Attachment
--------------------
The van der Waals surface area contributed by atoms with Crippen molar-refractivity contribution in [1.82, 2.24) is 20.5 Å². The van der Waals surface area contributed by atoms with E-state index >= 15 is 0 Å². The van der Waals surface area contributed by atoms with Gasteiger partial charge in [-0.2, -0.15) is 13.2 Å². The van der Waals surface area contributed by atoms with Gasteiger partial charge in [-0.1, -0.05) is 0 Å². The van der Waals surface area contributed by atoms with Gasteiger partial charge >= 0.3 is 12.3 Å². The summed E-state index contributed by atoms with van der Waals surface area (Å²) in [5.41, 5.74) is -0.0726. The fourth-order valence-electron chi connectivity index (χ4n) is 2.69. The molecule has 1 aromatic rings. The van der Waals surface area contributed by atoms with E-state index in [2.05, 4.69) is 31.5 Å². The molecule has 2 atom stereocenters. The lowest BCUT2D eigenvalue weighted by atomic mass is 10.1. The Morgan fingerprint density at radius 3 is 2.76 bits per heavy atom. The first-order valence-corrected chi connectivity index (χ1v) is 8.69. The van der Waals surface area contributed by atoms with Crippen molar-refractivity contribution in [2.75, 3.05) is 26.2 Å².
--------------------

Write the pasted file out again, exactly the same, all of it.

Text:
The van der Waals surface area contributed by atoms with Crippen molar-refractivity contribution in [1.82, 2.24) is 20.5 Å². The van der Waals surface area contributed by atoms with E-state index >= 15 is 0 Å². The van der Waals surface area contributed by atoms with Gasteiger partial charge in [-0.2, -0.15) is 13.2 Å². The van der Waals surface area contributed by atoms with Gasteiger partial charge in [-0.1, -0.05) is 0 Å². The van der Waals surface area contributed by atoms with Gasteiger partial charge >= 0.3 is 12.3 Å². The summed E-state index contributed by atoms with van der Waals surface area (Å²) in [5.41, 5.74) is -0.0726. The fourth-order valence-electron chi connectivity index (χ4n) is 2.69. The molecule has 1 aromatic rings. The van der Waals surface area contributed by atoms with E-state index in [2.05, 4.69) is 31.5 Å². The molecule has 2 atom stereocenters. The lowest BCUT2D eigenvalue weighted by atomic mass is 10.1. The Morgan fingerprint density at radius 3 is 2.76 bits per heavy atom. The first-order valence-corrected chi connectivity index (χ1v) is 8.69. The van der Waals surface area contributed by atoms with Crippen molar-refractivity contribution in [2.75, 3.05) is 26.2 Å².